I hate icing. Frosting, if you want to be all technical about it. I scrape it off cupcakes, slip it under the table to dogs (or cats if they’ll eat it, kids if there are any). Occasionally, I can pass it off to one of the many frosting lovers in the vicinity – you know the ones, they’re happier about the icing than the cake.
I know there’s a few of us frosting skeptics out there. Bad frosting, which is often the stuff on most store-bought cupcakes is greasy, overly fatty and much too sweet. The oily taste sticks to your tongue and clings to the roof of your mouth. It ruins perfectly good cake. Am I being overly dramatic? I don’t think so.
Back when I was a teenager and first learnt to bake, buttercream was the go to icing of choice. Whip butter, add copious amounts of icing sugar and try to disguise it all with a drop of some extract. It’s no wonder then that the resulting frosting tastes like buttery sugar (not in a good way).
But then one day I discovered that not all frosting is bad. It may have been while eating Betty Crocker Chocolate frosting out of a can. I haven’t eaten it since, and I’m sure it’s not at all like what I remember, but the takeaway is that there’s a scale of frosting. It’s not all bad. The good stuff is airy and light, firm enough that you can pipe it and it should taste like what’s used to flavour it.
Somewhere along the line, I discovered that there were different types of buttercream – meringue buttercream. Where american buttercream is the culprit icing that I hate, it’s counterparts swiss meringue buttercream and italian meringue buttercream are light, airy and delicious. It relies on egg whites to give it that marshmallowy texture and sure, it’s a bit more work but it’s worth it for icing that you’re actually going to enjoy eating.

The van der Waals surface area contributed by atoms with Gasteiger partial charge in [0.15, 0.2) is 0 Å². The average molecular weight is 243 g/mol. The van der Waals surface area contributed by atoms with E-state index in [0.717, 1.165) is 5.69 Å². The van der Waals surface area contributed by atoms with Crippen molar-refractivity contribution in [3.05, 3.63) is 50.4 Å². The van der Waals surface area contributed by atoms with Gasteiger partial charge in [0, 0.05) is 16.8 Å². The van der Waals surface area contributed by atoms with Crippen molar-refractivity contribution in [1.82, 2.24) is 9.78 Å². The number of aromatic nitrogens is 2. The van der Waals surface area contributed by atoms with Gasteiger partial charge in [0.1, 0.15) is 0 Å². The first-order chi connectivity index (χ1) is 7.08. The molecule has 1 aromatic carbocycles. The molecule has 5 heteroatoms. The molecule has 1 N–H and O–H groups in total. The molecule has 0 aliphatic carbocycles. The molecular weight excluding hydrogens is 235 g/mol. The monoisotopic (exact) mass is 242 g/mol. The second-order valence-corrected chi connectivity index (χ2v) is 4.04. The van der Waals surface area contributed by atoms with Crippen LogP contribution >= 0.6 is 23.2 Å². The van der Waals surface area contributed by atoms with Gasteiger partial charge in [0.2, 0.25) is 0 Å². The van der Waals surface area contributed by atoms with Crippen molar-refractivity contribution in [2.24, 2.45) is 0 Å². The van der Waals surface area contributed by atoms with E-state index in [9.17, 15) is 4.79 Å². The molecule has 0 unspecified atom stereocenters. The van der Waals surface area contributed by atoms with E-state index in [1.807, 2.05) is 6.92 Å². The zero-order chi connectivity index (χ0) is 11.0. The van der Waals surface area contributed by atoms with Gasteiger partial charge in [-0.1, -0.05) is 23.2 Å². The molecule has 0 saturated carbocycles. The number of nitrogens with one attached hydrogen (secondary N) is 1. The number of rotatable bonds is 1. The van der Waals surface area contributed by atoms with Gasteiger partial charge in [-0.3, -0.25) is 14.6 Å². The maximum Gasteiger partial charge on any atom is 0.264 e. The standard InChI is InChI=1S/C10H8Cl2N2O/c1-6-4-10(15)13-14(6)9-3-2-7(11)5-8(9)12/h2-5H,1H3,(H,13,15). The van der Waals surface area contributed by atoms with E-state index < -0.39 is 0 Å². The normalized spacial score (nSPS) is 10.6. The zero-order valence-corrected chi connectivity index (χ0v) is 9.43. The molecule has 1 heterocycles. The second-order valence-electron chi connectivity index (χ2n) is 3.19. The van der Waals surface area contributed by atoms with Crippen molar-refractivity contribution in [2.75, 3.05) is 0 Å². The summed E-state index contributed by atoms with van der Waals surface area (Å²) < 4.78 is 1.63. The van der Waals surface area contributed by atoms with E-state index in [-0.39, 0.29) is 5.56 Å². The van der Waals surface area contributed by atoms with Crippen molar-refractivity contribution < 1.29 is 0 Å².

I’ve made a lot of cupcakes in my time. I’ve even used them to buy friendship, in a way. This is has got to be the best buttercream I have ever made. People can’t stop at just one cupcake. It’s sweet, slightly salty and oh so more-ish. Top with pretzels and peanuts and you’ve got a winner. Plus, peanut butter goes with just about any type of cake. Have I mentioned that it’s the best? ‘Cos it is.
It’s very forgiving – I’ve winged it without a thermometer before and it was fine. It comes together even if the meringue doesn’t whip to stiff peaks, which is pretty often. It’s best made with darker roasted peanut butter – the longer roast time means that the resulting icing is more flavourful.
There’s a few essential steps you need to get right for perfect buttercream frosting –
1. Heat sugar syrup to 113C (235F). There’s no easy way to learn this. Start with a thermometer and soon you’ll be able to eyeball it. This is probably the hardest part, I’d say.
2. Pour the hot sugar syrup into the mixer bowl. Try to aim between the sides of the bowl and the whip – if it touches the bowl, it tends to solidify on the sides, and if it goes on the whip it goes everywhere – obviously.
3. Whisk until cool to the touch. Don’t rush this, or underestimate it’s importance – add butter to hot meringue and you’ll get a sloppy, soupy mess.
4. Switch to the paddle and add butter a little at a time. Be patient, you’ll see it thicken up and come together.
- 125ml (½ cup) water
- 220g (1 cup) white sugar
- 2 egg yolks
- 1 egg
- 340g cold butter, cut into 1cm cubes
- 150g peanut butter, plus additional if necessary
- ½ tsp vanilla extract
- ½ tsp salt flakes or kosher salt (not table salt!)
- Place water and sugar in a small saucepan over medium heat. Have a thermometer ready.
- Put the egg and egg yollks in the bowl of a stand mixer fitted with the whip attachment. Turn the mixture to high speed and let whip until the eggs become thick and hold their shape.
- When the sugar syrup reaches 113C (235F) turn the mixer to medium speed, then take the saucepan off the heat and gradually pour the syrup into the mixing bowl.
- Turn the mixer back up to high speed and whip until the side of the bowl feels cool to the touch. The meringue may not be stiff like a traditional meringue at this point - don't worry. As long as it's cool, it'll come together.
- Once the mixture is cool, remove the whip and replace with the paddle attachment. Turn the mixer back on to medium, then add the small cubes of butter, one at a time. Continue beating and adding the butter until it’s all added and smooth.
- When done, switch the speed to low and add the peanut butter, salt, and vanilla. Taste, and add more peanut butter a tablespoon at a time, if desired, until the right taste is achieved. You can add more salt as well.